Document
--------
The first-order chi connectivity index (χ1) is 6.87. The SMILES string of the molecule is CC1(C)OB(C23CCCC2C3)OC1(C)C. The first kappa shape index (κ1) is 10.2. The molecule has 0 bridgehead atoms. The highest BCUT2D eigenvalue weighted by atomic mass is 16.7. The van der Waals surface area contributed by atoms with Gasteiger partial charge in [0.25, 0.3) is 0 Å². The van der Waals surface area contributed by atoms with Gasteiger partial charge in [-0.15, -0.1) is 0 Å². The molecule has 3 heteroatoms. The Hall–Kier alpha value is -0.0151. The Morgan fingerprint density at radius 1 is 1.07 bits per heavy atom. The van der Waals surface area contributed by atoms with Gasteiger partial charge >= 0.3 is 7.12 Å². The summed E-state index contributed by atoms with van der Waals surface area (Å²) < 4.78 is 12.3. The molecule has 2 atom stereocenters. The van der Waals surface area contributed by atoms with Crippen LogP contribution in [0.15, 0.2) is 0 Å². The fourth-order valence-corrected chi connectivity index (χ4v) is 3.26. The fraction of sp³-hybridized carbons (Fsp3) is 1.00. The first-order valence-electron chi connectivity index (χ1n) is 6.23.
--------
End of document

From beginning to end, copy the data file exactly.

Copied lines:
The first-order chi connectivity index (χ1) is 6.87. The SMILES string of the molecule is CC1(C)OB(C23CCCC2C3)OC1(C)C. The first kappa shape index (κ1) is 10.2. The molecule has 0 bridgehead atoms. The highest BCUT2D eigenvalue weighted by atomic mass is 16.7. The van der Waals surface area contributed by atoms with Gasteiger partial charge in [0.25, 0.3) is 0 Å². The van der Waals surface area contributed by atoms with Gasteiger partial charge in [-0.15, -0.1) is 0 Å². The molecule has 3 heteroatoms. The Hall–Kier alpha value is -0.0151. The Morgan fingerprint density at radius 1 is 1.07 bits per heavy atom. The van der Waals surface area contributed by atoms with Gasteiger partial charge >= 0.3 is 7.12 Å². The summed E-state index contributed by atoms with van der Waals surface area (Å²) < 4.78 is 12.3. The molecule has 2 atom stereocenters. The van der Waals surface area contributed by atoms with Crippen LogP contribution in [0.15, 0.2) is 0 Å². The fourth-order valence-corrected chi connectivity index (χ4v) is 3.26. The fraction of sp³-hybridized carbons (Fsp3) is 1.00. The first-order valence-electron chi connectivity index (χ1n) is 6.23.